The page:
Commentary: This *is* Charleston

The following was written by Brandon Silvers, a born-and-raised Charlestonian, who wanted to share his thoughts with Holy City Sinner. He said he wanted to be clear that he is not pro-destruction, but "definitely 100% pro-change and 100% we need to identify the pain behind the riots." In the wake of Saturday night's riot on the peninsula, many people took to social media to post messages like "This isn't Charleston" or "Charleston is better than this." Silvers took issue with those statements. His explanation is below.

Silvers (Provided)

By: Brandon Silvers, Guest Writer, [email protected]

I have an issue with people's insistence that “This isn’t Charleston!” whenever anything involving race happens. Holy City Sinner touched on it in their recent post about the Southern Charm/MAGA boat controversy. This is absolutely the Charleston that I know. To pretend that it isn’t, minimizes what POC in this city have to go through every day. We are born with a steeper hill to climb, and we experience that burden and minimization of our feelings immediately, even if it takes years to realize it.

As children, we go on field trips to Civil War monuments to celebrate them without being taught the truth behind what the war was about. Those same Civil War monuments help make up the backbone of our tourist industry that brings in so much money. Money that never seems to make it to our schools or our communities. Communities with actual positive Black history that is never taught - such as Maryville, where gentrification is ripping people off and pushing them out.

I can remember learning US History my entire childhood - a watered-down version, of course, where people long ago did things that were not so good, but seemingly had no long-lasting effects on society as a whole. But wait! We get a whole month (even if it is the shortest one) to learn Black History. It is implied that we should feel appreciative for this, but there’s always a weird feeling that you eventually realize is your brain trying to reconcile how you, as an American, are taught your history separately than the other Americans in your classroom. Why should you feel appreciated for being included? Why is their history the default history? History that they refuse to fully acknowledge or take responsibility for, history that we are supposed to get over, history that they fight to hold on to, history that we are told is in the past even though we are hit over the head with it every single day as we drive on roads named for slave masters, past buildings named after segregationists, or on a bridge named for a man (Arthur Ravenel) who thinks the NAACP stands for the “National Association for Retarded People." A man whose son, Thomas Ravenel, represents Charleston, white privilege, and Charleston white privilege on a national platform despite his arrests, drug use, and baby mamas without any of the backlash I would receive if I had the same.

Living in Charleston means constantly facing these things from the past (no matter how recent the past was), but also navigating the present. A present where you try to figure out the racial makeup of the leadership for companies you apply to in order to gauge your chances of getting a job there (spoiler alert: yikes!). A present where you have to decide between being outspoken on issues of race and being quiet so that you can make money and work to dismantle racism from the inside. A present where your Facebook friends ranted about a football player’s peaceful protest only to advocate for them when those protests lost their peacefulness and using quotes from a man who was assassinated for peacefully protesting. A present where church shootings, police shootings, and any kind of racial unrest is turned into a “We’ve already solved racism! Way to go, white people of Charleston!” celebration shortly thereafter without addressing any of the city’s actual issues. A present where the mayor can use racially charged language such as “thugs,” but I can’t be outwardly mad about it because I must stick to only pointing out obvious forms of racism lest I be labeled a race-baiter and no longer taken seriously by the people who I need to hear me the most, but who I fear don’t want to hear me at all.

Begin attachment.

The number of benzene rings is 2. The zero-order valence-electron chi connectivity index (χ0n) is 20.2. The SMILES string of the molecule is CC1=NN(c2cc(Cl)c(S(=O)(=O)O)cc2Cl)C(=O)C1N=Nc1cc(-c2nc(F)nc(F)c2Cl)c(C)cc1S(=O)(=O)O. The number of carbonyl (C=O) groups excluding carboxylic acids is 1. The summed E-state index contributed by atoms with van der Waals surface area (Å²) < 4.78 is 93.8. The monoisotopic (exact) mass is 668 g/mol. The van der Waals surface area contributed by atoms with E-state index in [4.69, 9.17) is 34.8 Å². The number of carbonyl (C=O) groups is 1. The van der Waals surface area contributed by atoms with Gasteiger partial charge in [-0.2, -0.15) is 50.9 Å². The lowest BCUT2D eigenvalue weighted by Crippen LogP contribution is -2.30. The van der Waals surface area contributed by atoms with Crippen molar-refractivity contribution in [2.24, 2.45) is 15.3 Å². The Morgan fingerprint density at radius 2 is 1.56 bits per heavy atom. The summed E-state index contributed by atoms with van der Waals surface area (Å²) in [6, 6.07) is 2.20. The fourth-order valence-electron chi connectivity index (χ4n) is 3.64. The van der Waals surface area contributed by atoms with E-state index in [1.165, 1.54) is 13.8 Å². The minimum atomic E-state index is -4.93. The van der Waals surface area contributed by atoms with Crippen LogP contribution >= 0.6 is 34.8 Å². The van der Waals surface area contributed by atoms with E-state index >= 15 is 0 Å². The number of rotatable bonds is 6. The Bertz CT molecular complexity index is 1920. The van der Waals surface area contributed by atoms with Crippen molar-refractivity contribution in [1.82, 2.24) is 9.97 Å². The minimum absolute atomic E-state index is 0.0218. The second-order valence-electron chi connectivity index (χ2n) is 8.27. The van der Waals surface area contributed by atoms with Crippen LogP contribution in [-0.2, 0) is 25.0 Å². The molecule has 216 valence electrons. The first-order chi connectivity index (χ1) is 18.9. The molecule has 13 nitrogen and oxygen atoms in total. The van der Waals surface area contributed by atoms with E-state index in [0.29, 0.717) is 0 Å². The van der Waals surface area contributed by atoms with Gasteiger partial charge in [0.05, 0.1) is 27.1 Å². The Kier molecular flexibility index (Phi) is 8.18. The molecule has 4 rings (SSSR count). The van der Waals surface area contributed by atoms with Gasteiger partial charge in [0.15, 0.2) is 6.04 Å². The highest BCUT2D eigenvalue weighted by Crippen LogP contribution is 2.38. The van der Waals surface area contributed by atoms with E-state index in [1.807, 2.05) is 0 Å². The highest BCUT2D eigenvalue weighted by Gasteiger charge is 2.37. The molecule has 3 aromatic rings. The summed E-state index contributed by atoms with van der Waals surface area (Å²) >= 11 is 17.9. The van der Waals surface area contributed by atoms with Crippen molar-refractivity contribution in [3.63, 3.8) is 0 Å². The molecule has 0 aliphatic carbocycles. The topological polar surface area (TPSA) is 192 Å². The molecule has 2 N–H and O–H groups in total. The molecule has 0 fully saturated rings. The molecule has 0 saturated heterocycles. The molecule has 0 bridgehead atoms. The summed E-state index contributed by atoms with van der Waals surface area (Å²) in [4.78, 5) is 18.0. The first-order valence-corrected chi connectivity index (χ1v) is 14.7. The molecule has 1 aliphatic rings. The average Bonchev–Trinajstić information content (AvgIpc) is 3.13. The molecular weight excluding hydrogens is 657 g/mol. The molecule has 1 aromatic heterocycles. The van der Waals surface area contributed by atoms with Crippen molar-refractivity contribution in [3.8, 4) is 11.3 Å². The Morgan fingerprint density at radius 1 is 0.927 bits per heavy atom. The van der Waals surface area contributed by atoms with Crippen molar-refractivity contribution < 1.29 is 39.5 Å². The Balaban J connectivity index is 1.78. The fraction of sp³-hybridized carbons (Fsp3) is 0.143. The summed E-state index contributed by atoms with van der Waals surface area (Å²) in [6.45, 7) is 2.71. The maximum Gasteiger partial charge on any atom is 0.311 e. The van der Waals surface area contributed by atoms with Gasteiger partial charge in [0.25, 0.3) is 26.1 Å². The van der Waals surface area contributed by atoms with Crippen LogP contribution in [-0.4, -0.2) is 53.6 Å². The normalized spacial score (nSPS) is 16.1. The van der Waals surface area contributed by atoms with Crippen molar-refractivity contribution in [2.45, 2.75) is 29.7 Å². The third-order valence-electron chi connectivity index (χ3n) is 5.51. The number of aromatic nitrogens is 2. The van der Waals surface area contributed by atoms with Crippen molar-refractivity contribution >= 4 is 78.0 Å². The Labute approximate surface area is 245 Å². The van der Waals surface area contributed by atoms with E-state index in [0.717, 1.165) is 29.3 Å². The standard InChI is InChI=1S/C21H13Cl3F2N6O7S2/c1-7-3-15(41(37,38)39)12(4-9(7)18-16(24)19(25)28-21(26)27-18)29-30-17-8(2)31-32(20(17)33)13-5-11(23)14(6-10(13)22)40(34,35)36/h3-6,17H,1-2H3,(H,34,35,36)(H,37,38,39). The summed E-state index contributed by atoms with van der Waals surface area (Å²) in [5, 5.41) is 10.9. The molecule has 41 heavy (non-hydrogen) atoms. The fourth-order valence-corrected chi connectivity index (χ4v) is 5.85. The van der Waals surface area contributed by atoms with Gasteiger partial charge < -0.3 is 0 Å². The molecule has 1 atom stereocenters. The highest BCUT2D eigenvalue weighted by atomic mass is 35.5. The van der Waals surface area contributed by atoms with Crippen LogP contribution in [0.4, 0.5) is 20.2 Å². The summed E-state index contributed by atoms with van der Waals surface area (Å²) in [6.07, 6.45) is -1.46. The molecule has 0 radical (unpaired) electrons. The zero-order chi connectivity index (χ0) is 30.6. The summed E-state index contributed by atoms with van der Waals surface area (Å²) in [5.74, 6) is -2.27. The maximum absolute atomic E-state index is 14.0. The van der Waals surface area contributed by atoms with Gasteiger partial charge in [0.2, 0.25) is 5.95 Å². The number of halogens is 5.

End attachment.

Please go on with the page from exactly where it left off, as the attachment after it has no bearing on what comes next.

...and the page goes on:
This is Charleston. Something needs to be done. It is a cancer that will only grow as long as we ignore it. Real change needs to take place. While I empathize with the business owners trying to put things back together, we must stay focused on the reason for the anger. If rioting is the language of the unheard, “This isn’t Charleston!” are the words of the willfully deaf.

I love my city, even when it doesn’t always love me back. Helping correct its flaws are an expression of that love.

3 comments

  1. Linda Vaughan 3 June, 2020 at 12:43 Reply

    Wow! There is so much to do to make Charleston a place for everyone on equal footing! Your words are needed!

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